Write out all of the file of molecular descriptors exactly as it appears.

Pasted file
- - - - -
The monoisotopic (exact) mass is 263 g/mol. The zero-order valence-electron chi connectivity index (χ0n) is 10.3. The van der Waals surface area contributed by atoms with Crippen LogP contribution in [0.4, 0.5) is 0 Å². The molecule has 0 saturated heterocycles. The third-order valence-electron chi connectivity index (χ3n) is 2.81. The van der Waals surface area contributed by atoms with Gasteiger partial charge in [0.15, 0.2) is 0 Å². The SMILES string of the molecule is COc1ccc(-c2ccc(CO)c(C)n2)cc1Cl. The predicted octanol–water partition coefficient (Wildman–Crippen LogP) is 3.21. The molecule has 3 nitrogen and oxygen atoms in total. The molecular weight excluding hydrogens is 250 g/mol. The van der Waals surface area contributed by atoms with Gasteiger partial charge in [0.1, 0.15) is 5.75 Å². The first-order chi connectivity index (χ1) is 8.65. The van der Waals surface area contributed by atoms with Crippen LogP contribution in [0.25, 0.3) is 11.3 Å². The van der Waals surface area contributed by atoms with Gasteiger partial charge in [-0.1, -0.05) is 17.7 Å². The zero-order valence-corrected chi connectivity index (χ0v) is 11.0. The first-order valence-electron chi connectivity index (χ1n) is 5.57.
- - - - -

The monoisotopic (exact) mass is 263 g/mol. The zero-order valence-electron chi connectivity index (χ0n) is 10.3. The van der Waals surface area contributed by atoms with Crippen LogP contribution in [0.4, 0.5) is 0 Å². The molecule has 0 saturated heterocycles. The third-order valence-electron chi connectivity index (χ3n) is 2.81. The van der Waals surface area contributed by atoms with Gasteiger partial charge in [0.15, 0.2) is 0 Å². The SMILES string of the molecule is COc1ccc(-c2ccc(CO)c(C)n2)cc1Cl. The predicted octanol–water partition coefficient (Wildman–Crippen LogP) is 3.21. The molecule has 3 nitrogen and oxygen atoms in total. The molecular weight excluding hydrogens is 250 g/mol. The van der Waals surface area contributed by atoms with Gasteiger partial charge in [0.1, 0.15) is 5.75 Å². The first-order chi connectivity index (χ1) is 8.65. The van der Waals surface area contributed by atoms with Crippen LogP contribution in [0.25, 0.3) is 11.3 Å². The van der Waals surface area contributed by atoms with Gasteiger partial charge in [-0.1, -0.05) is 17.7 Å². The zero-order valence-corrected chi connectivity index (χ0v) is 11.0. The first-order valence-electron chi connectivity index (χ1n) is 5.57.